Long story short, you should make sure that your kids spend less time in front of the television and more time reading books; it would help to set some time limit on how much TV can be watched per day, and a minimum time that needs to be spent reading books.
Spice Things Up
We tend to forget that children are young creatures who crave movement and excitement… like little bubbles of energy just waiting to burst. If the content you are using in order to improve their reading skills is plain and boring to them, you’ll have a hard time catching their attention, especially for more than half an hour at a time.
The only advice I can give in this regard is to involve material which has to do with things your child is interested in; for instance, if you have a boy who is a Star Wars fan, then perhaps you should try using science-fiction stories as your source material.
Practically every kid wanted to be a teacher at some point or another. While it is true we realize how wrong we were as we grow up, rest assured that even today children will gladly jump at the chance of being the teacher themselves, even if it is only for a brief moment. This little role reversal may include them questioning you instead of it being the other way around, or even having them prepare exercises for you.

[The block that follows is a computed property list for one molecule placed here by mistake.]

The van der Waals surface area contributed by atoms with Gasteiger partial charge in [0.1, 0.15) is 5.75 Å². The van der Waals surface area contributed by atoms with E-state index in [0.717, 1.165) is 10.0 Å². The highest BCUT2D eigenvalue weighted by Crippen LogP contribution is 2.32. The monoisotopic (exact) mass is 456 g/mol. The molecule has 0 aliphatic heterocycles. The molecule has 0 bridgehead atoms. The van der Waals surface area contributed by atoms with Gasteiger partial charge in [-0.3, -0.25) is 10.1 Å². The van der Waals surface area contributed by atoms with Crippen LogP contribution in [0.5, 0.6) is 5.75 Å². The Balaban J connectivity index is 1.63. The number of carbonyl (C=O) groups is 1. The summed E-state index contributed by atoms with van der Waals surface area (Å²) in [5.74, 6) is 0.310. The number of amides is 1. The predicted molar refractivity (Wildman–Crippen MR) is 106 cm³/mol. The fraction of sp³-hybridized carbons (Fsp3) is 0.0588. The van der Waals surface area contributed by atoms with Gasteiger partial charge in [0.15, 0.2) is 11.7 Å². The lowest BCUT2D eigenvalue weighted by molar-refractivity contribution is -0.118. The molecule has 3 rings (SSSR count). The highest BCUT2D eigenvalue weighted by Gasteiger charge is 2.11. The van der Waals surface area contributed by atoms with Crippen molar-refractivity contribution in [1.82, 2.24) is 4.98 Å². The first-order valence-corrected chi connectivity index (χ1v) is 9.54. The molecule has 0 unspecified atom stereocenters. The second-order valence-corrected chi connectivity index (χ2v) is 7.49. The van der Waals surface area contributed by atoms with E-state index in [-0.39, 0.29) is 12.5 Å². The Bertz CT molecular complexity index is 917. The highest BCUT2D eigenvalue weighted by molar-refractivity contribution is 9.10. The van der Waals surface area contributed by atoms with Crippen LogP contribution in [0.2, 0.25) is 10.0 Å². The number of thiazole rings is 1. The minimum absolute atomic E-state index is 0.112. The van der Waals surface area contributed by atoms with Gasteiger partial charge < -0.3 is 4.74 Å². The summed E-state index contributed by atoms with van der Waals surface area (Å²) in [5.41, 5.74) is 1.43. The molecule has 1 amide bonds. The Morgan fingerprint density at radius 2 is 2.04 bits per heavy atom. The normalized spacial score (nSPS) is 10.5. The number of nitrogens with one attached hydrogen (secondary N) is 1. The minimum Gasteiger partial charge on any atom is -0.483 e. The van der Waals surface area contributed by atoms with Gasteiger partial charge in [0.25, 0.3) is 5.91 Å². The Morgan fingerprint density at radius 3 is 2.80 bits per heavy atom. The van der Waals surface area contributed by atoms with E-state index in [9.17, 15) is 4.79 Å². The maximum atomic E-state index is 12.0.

Speaking your Mind
People who have mastered the art of reading tend to create something resembling to film reels in their heads, which is a natural part of the reading comprehension process… however, it needs to be developed. For instance, what you should do is describe out-loud to your child everything the text implies and help him or her form a mental image of what is being read.
In other words, don’t just read the story, but be somewhat of a tour guide and explain all the nuances and implicit meanings. Also, encourage your child to ask questions and read aloud as well; it doesn’t take a rocket scientist to realize that actually hearing the words coming out of your mouth makes you more likely to notice your mistakes.
And so, here are the few reading comprehension strategies I wanted to discuss with you, but bear in mind that there are many more of them out there, without forgetting that nothing prevents you from coming up with your own ideas. In the end, make sure to develop your methods around the needs and capabilities of your child; unfortunately, in a complex concept such as early education, there is no one method that caters to all.
One of the things which puts us, humans, above other animals, is our ability to use written language to convey pretty much anything we would be able to say. Over the years, it has become customary to teach our children how to read so that they are able to survive in this world.